The Milesian school was a school of thought founded in the 6th century BC. The ideas associated with it are exemplified by three philosophers from the Ionian town of Miletus, on the Aegean coast of Anatolia: Thales, Anaximander, and Anaximenes. They introduced new opinions contrary to the prevailing viewpoint on how the world was organized, in which natural phenomena were explained solely by the will of anthropomorphized gods. The Milesians presented a view of nature in terms of methodologically observable entities, and as such was one of the first truly scientific philosophies.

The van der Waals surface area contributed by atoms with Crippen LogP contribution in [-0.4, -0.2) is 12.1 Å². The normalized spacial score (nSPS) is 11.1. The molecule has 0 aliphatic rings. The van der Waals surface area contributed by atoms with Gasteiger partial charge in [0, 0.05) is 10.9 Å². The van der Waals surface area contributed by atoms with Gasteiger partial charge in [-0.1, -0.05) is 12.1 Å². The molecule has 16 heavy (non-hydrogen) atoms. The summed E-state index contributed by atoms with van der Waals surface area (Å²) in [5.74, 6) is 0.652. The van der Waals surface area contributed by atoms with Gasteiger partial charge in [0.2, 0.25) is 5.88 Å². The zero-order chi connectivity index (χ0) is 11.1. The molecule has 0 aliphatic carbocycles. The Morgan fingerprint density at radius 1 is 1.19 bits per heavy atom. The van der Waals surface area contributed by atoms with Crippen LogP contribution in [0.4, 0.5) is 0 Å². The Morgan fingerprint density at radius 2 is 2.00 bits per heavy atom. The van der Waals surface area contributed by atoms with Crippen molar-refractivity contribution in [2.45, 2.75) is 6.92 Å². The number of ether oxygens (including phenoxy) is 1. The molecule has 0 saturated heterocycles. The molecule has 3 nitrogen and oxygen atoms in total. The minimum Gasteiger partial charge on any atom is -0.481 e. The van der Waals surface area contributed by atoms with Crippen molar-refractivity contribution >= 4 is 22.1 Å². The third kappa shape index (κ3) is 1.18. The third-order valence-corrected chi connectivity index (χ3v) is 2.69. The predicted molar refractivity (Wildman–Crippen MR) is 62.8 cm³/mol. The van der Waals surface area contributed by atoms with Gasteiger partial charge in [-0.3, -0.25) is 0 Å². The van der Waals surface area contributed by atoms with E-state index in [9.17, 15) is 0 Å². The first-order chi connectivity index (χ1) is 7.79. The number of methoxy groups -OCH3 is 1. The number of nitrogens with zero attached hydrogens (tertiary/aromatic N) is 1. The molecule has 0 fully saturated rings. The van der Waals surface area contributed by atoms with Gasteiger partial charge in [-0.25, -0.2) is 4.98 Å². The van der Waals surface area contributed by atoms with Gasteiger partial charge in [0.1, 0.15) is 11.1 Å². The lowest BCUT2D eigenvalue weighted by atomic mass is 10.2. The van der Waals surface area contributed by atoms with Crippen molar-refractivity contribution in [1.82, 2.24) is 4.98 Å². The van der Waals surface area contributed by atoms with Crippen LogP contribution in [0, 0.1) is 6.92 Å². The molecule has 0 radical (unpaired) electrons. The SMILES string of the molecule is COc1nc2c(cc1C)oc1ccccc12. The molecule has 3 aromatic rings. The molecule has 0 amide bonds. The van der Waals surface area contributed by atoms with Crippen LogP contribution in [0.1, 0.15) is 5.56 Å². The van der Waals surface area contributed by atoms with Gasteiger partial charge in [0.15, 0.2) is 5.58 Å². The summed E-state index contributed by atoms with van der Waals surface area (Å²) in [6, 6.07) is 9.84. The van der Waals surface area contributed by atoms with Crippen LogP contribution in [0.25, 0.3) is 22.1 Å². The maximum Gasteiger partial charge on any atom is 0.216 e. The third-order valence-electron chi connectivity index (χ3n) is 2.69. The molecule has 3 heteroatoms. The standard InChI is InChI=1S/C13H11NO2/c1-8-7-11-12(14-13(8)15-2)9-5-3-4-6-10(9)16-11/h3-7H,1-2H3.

Note: It is important to make a distinction between the Milesian school and the Ionian, which includes the philosophies of both the Milesians and other distinctly different Ionian thinkers such as Heraclitus. See also Pre-Socratic philosophy.
... Thales inspired the Milesian school of philosophy and was followed by Anaximander, who argued that the substratum or arche could not be water or any of the classical ... Despite their varied answers, the Milesian school was searching for a natural substance that would remain unchanged despite appearing in different forms, and thus ...
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